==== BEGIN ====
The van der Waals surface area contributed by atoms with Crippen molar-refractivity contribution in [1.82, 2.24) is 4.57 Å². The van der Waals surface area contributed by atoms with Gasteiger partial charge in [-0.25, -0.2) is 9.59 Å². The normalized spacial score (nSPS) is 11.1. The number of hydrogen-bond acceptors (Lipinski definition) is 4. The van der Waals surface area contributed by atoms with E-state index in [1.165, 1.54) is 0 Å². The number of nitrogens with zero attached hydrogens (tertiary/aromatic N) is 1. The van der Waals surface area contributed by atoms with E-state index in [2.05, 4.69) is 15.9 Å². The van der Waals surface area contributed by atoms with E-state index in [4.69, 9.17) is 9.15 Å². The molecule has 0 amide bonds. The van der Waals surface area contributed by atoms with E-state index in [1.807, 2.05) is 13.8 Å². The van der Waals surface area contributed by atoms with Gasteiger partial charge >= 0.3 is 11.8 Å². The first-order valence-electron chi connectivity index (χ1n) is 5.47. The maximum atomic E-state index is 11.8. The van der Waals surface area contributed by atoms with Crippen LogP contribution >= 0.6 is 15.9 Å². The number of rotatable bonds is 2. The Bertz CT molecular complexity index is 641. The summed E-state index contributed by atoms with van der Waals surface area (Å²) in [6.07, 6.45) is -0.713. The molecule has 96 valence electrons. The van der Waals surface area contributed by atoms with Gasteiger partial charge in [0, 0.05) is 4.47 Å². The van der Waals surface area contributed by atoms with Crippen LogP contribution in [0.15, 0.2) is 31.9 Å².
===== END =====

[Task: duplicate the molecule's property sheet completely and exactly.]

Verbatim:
The van der Waals surface area contributed by atoms with Crippen molar-refractivity contribution in [1.82, 2.24) is 4.57 Å². The van der Waals surface area contributed by atoms with Gasteiger partial charge in [-0.25, -0.2) is 9.59 Å². The normalized spacial score (nSPS) is 11.1. The number of hydrogen-bond acceptors (Lipinski definition) is 4. The van der Waals surface area contributed by atoms with E-state index in [1.165, 1.54) is 0 Å². The number of nitrogens with zero attached hydrogens (tertiary/aromatic N) is 1. The van der Waals surface area contributed by atoms with E-state index in [2.05, 4.69) is 15.9 Å². The van der Waals surface area contributed by atoms with E-state index in [4.69, 9.17) is 9.15 Å². The molecule has 0 amide bonds. The van der Waals surface area contributed by atoms with E-state index in [1.807, 2.05) is 13.8 Å². The van der Waals surface area contributed by atoms with Gasteiger partial charge >= 0.3 is 11.8 Å². The first-order valence-electron chi connectivity index (χ1n) is 5.47. The maximum atomic E-state index is 11.8. The van der Waals surface area contributed by atoms with Crippen LogP contribution >= 0.6 is 15.9 Å². The number of rotatable bonds is 2. The Bertz CT molecular complexity index is 641. The summed E-state index contributed by atoms with van der Waals surface area (Å²) in [6.07, 6.45) is -0.713. The molecule has 96 valence electrons. The van der Waals surface area contributed by atoms with Gasteiger partial charge in [0, 0.05) is 4.47 Å². The van der Waals surface area contributed by atoms with Crippen LogP contribution in [0.15, 0.2) is 31.9 Å².